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Bard On The Beach Transforms Maligned 'Cymbeline' Into Dark Comedy

08/01/2014 11:53 EDT | Updated 10/01/2014 05:59 EDT

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The Roman army prepares for battle (Photo credit: David Blue)

"Cymbeline," one of Shakespeare's most maligned and ignored plays, has been transformed into a very good dark comedy by director Anita Rochon for Bard on the Beach.

The play has too many plot lines and insufficient character development; it's a challenge for any director. But Rochon's inspired approach is a great success. She exploits the play's weaknesses and makes them strengths. She turns her seven actors into a full cast of 18 using a scheme so clever and funny it occasionally upstages Shakespeare himself. And that's a good thing.

Too much happens in Shakespeare's play. A taste: forbidden romance, poison, war, cross-dressing, a ruinous second marriage, a foolish King (Cymbeline), duplicity, death, and a wedding. It seems to be Shakespeare's ill-advised late-career retrospective of his narrative devices. Rochon chooses not to disguise this flaw with a super serious take on the material. Instead, she lets the play hang itself.

Where the plot gets ridiculous, she allows us to smile. There are bits of over-the-top acting to signal the audience that Rochon too thinks this is all a bit much. Some serious drama is played straight, though. We're allowed to care for the main characters, the young lovers Posthumus (Anton Lipovetsky) and Imogen (Rachel Cairns).

To use a small cast for the 18 roles, Rochon treats her seven actors as an ambitious theatre troupe. The group is costumed in very basic, matching off-white clothing. As the narrative begins, the troupe is gathered in an open, upstage dressing room. The actors change costumes and characters in this upstage space in full view of the audience as the story unfolds.

Costume designer Mara Gottler adds small bits of clothing such as a skirt, a sash, and a shroud to the basic costume to indicate the role the actor has assumed. This donning and discarding of character becomes part of the show's entertainment: one moment Shawn Macdonald (in a fine performance) is the skirted Queen, and the next moment a tunic-clad rustic. For the sword fighting battle scene (well choreographed by Nicholas Harrison), Rochon has the same actors play both the Romans and the Britons. The quick character changes are evocative of an improvisational comedy show, a strength of this "Cymbeline."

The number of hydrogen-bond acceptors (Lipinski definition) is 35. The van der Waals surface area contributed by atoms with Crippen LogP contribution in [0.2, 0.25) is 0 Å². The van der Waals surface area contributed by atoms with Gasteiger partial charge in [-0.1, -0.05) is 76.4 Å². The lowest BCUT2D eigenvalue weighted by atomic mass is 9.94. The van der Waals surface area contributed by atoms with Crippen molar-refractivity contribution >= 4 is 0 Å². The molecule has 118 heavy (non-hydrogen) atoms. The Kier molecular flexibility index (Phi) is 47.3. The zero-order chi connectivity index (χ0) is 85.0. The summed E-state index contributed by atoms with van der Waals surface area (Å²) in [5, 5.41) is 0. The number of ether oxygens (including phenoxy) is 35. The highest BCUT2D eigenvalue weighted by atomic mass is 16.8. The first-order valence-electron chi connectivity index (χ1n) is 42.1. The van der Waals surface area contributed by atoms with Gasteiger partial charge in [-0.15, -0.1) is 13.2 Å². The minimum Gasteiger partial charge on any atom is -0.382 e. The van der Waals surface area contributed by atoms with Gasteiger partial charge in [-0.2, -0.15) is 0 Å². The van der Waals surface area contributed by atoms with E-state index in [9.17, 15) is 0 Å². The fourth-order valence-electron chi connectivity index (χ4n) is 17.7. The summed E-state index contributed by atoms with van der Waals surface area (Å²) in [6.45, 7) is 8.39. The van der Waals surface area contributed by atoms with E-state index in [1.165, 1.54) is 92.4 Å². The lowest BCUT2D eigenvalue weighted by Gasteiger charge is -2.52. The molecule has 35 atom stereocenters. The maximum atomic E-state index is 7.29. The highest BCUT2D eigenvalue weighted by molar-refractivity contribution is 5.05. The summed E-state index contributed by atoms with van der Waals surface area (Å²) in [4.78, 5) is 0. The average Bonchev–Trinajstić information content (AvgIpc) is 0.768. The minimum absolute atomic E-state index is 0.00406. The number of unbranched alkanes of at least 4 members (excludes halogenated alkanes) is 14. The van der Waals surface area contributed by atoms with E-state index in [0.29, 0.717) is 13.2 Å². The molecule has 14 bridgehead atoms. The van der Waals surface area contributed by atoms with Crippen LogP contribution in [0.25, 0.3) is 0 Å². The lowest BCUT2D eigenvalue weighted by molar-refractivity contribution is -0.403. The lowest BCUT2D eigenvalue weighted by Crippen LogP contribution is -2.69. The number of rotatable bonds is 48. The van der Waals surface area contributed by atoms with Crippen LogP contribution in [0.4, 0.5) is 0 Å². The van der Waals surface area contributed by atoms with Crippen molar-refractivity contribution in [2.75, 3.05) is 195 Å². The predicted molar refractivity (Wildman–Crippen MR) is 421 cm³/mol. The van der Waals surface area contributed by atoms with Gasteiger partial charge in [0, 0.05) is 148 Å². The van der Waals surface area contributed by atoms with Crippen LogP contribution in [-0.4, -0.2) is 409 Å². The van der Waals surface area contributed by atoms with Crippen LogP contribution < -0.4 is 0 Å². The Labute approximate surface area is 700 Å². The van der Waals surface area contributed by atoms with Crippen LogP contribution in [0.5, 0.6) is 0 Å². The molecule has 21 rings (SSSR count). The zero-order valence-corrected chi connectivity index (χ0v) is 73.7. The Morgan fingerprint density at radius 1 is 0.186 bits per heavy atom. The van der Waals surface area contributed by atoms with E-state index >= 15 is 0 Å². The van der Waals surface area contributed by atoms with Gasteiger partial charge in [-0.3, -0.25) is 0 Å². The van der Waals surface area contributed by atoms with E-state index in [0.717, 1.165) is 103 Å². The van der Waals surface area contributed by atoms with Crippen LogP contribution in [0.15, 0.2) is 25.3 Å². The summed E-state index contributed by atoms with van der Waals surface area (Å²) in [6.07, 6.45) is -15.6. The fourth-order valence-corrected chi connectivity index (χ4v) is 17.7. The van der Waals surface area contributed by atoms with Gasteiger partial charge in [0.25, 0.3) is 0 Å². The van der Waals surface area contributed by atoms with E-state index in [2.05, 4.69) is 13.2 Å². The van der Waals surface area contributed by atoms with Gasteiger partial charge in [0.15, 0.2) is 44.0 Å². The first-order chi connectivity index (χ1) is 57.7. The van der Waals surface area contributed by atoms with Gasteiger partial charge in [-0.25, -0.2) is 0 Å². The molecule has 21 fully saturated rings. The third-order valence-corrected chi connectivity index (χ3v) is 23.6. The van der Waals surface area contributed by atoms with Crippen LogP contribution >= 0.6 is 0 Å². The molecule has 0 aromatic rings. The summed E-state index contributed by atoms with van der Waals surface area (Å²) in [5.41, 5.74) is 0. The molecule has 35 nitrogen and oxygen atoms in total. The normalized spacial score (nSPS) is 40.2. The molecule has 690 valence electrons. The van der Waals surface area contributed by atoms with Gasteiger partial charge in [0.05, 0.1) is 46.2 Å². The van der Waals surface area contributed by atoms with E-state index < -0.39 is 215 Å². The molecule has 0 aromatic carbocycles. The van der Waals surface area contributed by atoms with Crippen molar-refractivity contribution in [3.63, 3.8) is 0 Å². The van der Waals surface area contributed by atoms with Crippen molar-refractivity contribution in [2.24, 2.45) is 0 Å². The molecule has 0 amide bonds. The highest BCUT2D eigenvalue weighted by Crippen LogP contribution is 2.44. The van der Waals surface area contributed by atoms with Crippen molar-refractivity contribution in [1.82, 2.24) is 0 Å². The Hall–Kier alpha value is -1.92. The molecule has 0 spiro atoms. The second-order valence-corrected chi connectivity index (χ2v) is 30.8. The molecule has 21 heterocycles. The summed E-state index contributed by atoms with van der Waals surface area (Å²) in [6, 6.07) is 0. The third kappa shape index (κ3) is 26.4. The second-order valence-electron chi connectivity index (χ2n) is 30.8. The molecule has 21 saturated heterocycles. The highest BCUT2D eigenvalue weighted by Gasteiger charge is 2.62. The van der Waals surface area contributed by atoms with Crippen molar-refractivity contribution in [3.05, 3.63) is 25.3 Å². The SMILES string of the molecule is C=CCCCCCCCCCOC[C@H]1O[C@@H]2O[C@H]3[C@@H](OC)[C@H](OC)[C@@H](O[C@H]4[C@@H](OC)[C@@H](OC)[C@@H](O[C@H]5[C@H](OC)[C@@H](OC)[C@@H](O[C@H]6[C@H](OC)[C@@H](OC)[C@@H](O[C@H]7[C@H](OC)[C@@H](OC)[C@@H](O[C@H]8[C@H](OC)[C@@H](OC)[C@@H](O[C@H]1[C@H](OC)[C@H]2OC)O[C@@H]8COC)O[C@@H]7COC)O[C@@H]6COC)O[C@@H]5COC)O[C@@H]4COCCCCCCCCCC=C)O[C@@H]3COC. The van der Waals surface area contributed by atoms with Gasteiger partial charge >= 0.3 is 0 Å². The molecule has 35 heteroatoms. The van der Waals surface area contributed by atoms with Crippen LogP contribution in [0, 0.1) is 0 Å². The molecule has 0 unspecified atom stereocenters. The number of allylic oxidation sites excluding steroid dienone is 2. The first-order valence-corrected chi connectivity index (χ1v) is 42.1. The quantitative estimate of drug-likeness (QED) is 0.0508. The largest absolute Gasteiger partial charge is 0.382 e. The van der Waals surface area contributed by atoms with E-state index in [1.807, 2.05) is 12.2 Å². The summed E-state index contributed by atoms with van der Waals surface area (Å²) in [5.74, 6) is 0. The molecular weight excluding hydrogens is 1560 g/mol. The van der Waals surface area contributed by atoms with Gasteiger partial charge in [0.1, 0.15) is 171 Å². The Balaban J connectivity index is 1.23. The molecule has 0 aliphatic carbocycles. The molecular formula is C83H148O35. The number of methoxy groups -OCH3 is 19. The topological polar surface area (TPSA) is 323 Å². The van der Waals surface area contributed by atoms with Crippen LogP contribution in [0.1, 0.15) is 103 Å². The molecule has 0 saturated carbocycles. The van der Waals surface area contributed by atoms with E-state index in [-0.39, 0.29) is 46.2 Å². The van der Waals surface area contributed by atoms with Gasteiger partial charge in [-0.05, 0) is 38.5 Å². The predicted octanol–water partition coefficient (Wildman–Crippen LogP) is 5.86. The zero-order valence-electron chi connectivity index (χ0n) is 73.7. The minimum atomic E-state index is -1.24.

Surprisingly, this audacious director has little experience with Shakespeare. According to program notes, Rochon is involved mostly with collective creations, including her work with The Chop, a small local company. A graduate of the National Theatre School's directing program, Rochon's future with Shakespeare and Bard looks bright.

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Benjamin Elliott and Anton Lipovetsky as the rustic brothers (Photo credit: David Blue)

Excellent acting is vital to this production's success. The show's star is Lipovetsky as the naïve Posthumus, the conniving Cloten, and the winsome Arviragus. Lipovetsky's character changes exemplify the success of Rochon's idea. In one sequence, Cloten (Lipovetsky) and Guiderius (Benjamin Elliott) engage in a sword fight that continues offstage. When Guiderius returns to the stage with Cloten's head in a bag, Arviragus (a recostumed Lipovetsky) steps onto the stage to learn of Cloten's demise. This is not only careful staging, it is a bit of the dark humour Rochon executes so well. In the play's final sequence, Lipovetsky plays two characters that are onstage at the same time. The onstage shifting is so funny and distracting it (mercifully) upstages Shakespeare's perfunctory denouement.

The cast features many fine performances, including Gerry Mackay as Cymbeline, Macdonald as the Queen and the rustic dad, and Elliott in roles that include a rustic brother and a snooty doctor. Bob Frazer is excellent as Iachimo, the play's villain whose arrogance and duplicity earn our enmity. He is also good as the belligerent emissary from Rome who confronts the King and threatens him with war. Anousha Alamian is good in the small role of Posthmus' loyal attendant. Finally, Cairns is excellent as Imogen, a tough-minded, clever young woman who risks her life for love. She is the touching core of this wonderful theatrical enterprise.

"Cymbeline" by William Shakespeare, directed by Anita Rochon, is at Bard on the Beach Shakespeare Festival in Vanier Park in Vancouver until Sept. 17. Buy tickets here.